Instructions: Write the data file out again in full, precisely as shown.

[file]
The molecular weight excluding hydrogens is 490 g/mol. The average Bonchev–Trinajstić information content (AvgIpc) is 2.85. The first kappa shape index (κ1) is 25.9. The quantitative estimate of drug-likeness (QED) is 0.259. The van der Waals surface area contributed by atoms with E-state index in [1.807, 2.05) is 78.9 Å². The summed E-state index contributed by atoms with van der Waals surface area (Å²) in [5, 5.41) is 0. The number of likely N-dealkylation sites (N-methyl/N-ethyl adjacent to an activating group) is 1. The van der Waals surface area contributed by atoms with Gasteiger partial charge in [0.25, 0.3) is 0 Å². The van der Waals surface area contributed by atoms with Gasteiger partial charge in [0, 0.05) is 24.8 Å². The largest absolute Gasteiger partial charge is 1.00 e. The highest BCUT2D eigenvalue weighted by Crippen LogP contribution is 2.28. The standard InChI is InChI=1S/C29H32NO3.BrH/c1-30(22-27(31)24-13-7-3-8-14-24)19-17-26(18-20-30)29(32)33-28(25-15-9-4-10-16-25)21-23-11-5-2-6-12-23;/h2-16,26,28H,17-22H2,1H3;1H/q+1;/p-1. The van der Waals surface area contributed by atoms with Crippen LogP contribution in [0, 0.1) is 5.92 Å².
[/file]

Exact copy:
The molecular weight excluding hydrogens is 490 g/mol. The average Bonchev–Trinajstić information content (AvgIpc) is 2.85. The first kappa shape index (κ1) is 25.9. The quantitative estimate of drug-likeness (QED) is 0.259. The van der Waals surface area contributed by atoms with E-state index in [1.807, 2.05) is 78.9 Å². The summed E-state index contributed by atoms with van der Waals surface area (Å²) in [5, 5.41) is 0. The number of likely N-dealkylation sites (N-methyl/N-ethyl adjacent to an activating group) is 1. The van der Waals surface area contributed by atoms with Gasteiger partial charge in [0.25, 0.3) is 0 Å². The van der Waals surface area contributed by atoms with Gasteiger partial charge in [0, 0.05) is 24.8 Å². The largest absolute Gasteiger partial charge is 1.00 e. The highest BCUT2D eigenvalue weighted by Crippen LogP contribution is 2.28. The standard InChI is InChI=1S/C29H32NO3.BrH/c1-30(22-27(31)24-13-7-3-8-14-24)19-17-26(18-20-30)29(32)33-28(25-15-9-4-10-16-25)21-23-11-5-2-6-12-23;/h2-16,26,28H,17-22H2,1H3;1H/q+1;/p-1. The van der Waals surface area contributed by atoms with Crippen LogP contribution in [0, 0.1) is 5.92 Å².